How to give a great College Interview
- Written by UnivAdmitHelp
- Category: Insights & Information
- Published on 22 Mar 2020
Interviews for college admissions can be stressful. It’s the last lap, you feel you’re running out of steam, but hold on. There’s hope yet. The mantra for a great interview is simple: Be yourself…. But be your best self.
All interviews are not equal. We will explore two kinds here: interviews for UG admissions for US colleges vs. Oxbridge and Imperial interviews.
UG interviews in the US are personal interviews.
They are usually not skill or subject based. Often no specific weightage is given to the interview. It is simply a way to validate your claims in your application. It is a conversation and is all about connection. Your goal in the interview is to connect with the interviewer, and for this you have three points of possible connection:
- You: The aim of the interviewer is to ascertain if you are who you say you are. On paper, an application could shine with accolades of Excellence in Grades, Sports, Critical Thinking, Leadership. But if you talk to the interviewer in monosyllables, it creates a reason to re-think the application. Be confident and self aware. The rest will follow.
- The school: Know (thoroughly) the details of the school you are applying to. The program, the unique aspects, and the community are interesting talk points. You need to be clear on why you want to go to that school in particular (and no, prestige is never the right answer). You could also prepare some of your own questions about the school experience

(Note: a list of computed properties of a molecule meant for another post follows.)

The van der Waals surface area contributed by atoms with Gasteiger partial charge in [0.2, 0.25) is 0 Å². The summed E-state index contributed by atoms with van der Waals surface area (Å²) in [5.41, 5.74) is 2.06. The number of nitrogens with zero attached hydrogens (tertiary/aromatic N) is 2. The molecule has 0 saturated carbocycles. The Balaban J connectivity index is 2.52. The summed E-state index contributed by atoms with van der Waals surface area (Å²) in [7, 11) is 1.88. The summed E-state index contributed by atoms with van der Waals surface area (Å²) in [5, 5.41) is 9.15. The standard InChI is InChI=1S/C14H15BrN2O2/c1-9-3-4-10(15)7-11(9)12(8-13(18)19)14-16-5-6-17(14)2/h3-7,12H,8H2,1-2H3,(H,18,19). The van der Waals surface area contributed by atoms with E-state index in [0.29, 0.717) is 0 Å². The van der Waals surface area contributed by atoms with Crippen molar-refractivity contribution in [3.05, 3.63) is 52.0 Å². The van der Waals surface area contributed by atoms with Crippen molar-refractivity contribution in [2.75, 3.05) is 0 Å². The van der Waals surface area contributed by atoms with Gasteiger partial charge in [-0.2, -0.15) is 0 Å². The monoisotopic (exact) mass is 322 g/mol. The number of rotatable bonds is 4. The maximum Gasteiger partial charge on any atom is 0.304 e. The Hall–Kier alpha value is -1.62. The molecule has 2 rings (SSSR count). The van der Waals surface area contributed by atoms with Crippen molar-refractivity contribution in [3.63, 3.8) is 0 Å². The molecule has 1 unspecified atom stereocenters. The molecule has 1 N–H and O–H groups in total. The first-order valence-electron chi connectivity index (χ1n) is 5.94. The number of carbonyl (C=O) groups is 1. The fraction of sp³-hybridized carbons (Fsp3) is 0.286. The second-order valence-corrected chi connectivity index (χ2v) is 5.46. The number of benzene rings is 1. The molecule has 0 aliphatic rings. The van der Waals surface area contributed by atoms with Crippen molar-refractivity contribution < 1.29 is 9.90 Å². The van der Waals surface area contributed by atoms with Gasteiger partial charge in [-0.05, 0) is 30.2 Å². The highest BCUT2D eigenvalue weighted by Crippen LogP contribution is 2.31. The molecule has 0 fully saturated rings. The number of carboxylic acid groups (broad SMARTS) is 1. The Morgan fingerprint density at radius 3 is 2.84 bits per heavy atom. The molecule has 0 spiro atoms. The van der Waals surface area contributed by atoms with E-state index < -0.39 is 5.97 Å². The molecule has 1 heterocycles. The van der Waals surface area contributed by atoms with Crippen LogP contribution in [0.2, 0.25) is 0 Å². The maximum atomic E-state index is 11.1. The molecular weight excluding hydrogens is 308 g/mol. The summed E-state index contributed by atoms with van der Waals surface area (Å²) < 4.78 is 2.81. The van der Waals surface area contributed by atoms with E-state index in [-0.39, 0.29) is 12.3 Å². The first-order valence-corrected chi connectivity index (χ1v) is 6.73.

- The interviewer: It’s important to establish a connect with the interviewer. If you know who it is beforehand, look them up. Maybe there’s a common interest and you can strike a conversation around that. If they have a career you’re interested in, feel free to ask about it.
Remember to just be yourself. Dress smart, but comfortable. Business casual works best in most cases. Be yourself. Most of the time, you might feel that an interview is 95% you talking, and 5% questions. But it’s a conversation. You can ask questions. Chat. Joke!
What can you prepare:
- Look up your essays and application.
- Know your self. Some self-awareness,
What should you not prepare:
- Stock answers to set questions like:
- Tell me more about yourself
- What are your biggest strengths/weaknesses?
- Where do you see yourself in the next 5-10 years?
These are all “you” questions. You already know yourself, talk about yourself in the context of the application / college. The moment you prepare, you anchor yourself to certain answers. If you are asked something else, you feel off script and off-centred.
The right way to answer a question
- Why do you want to get into this school?
If you know the answer, then answer it. Short and sweet. “I want to join this school because the math department is really exciting and I hope to be able to connect with the legendary professor so-and-so.” After this, you could elaborate on your back story, why and how, what you interest in Math is, etc. This is the induction method of answering the question.
Deductive responses move from more general to more specific, while inductive responses move from more specific to more general. It’s better to follow the induction method of answering…. Not everyone has the time or inclination to listen to a back story. If the interviewer is interested, that can always be shared in your subsequent statements.